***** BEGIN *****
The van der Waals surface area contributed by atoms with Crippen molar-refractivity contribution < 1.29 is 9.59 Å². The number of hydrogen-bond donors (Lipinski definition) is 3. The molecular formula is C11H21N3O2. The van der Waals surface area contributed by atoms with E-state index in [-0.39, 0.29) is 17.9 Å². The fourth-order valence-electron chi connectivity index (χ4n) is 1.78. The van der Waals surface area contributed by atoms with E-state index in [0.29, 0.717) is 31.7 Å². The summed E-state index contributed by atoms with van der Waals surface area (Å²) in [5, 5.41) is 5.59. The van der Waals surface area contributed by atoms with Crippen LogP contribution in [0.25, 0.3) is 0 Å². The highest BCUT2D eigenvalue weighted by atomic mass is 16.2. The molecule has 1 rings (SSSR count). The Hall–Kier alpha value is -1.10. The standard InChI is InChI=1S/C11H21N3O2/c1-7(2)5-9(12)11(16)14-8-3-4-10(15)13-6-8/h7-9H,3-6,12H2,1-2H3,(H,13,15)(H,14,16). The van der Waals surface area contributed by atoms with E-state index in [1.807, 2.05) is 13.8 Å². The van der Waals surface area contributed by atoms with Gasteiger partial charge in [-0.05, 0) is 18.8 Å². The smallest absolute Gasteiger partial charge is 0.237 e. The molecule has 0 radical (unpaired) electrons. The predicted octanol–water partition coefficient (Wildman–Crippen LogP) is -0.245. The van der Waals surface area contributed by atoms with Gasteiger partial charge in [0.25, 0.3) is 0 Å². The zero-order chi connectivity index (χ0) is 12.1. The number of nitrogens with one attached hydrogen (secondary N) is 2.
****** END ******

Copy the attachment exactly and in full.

The van der Waals surface area contributed by atoms with Crippen molar-refractivity contribution < 1.29 is 9.59 Å². The number of hydrogen-bond donors (Lipinski definition) is 3. The molecular formula is C11H21N3O2. The van der Waals surface area contributed by atoms with E-state index in [-0.39, 0.29) is 17.9 Å². The fourth-order valence-electron chi connectivity index (χ4n) is 1.78. The van der Waals surface area contributed by atoms with E-state index in [0.29, 0.717) is 31.7 Å². The summed E-state index contributed by atoms with van der Waals surface area (Å²) in [5, 5.41) is 5.59. The van der Waals surface area contributed by atoms with Crippen LogP contribution in [0.25, 0.3) is 0 Å². The highest BCUT2D eigenvalue weighted by atomic mass is 16.2. The molecule has 1 rings (SSSR count). The Hall–Kier alpha value is -1.10. The standard InChI is InChI=1S/C11H21N3O2/c1-7(2)5-9(12)11(16)14-8-3-4-10(15)13-6-8/h7-9H,3-6,12H2,1-2H3,(H,13,15)(H,14,16). The van der Waals surface area contributed by atoms with E-state index in [1.807, 2.05) is 13.8 Å². The van der Waals surface area contributed by atoms with Gasteiger partial charge in [-0.05, 0) is 18.8 Å². The smallest absolute Gasteiger partial charge is 0.237 e. The molecule has 0 radical (unpaired) electrons. The predicted octanol–water partition coefficient (Wildman–Crippen LogP) is -0.245. The van der Waals surface area contributed by atoms with Gasteiger partial charge in [0.25, 0.3) is 0 Å². The zero-order chi connectivity index (χ0) is 12.1. The number of nitrogens with one attached hydrogen (secondary N) is 2.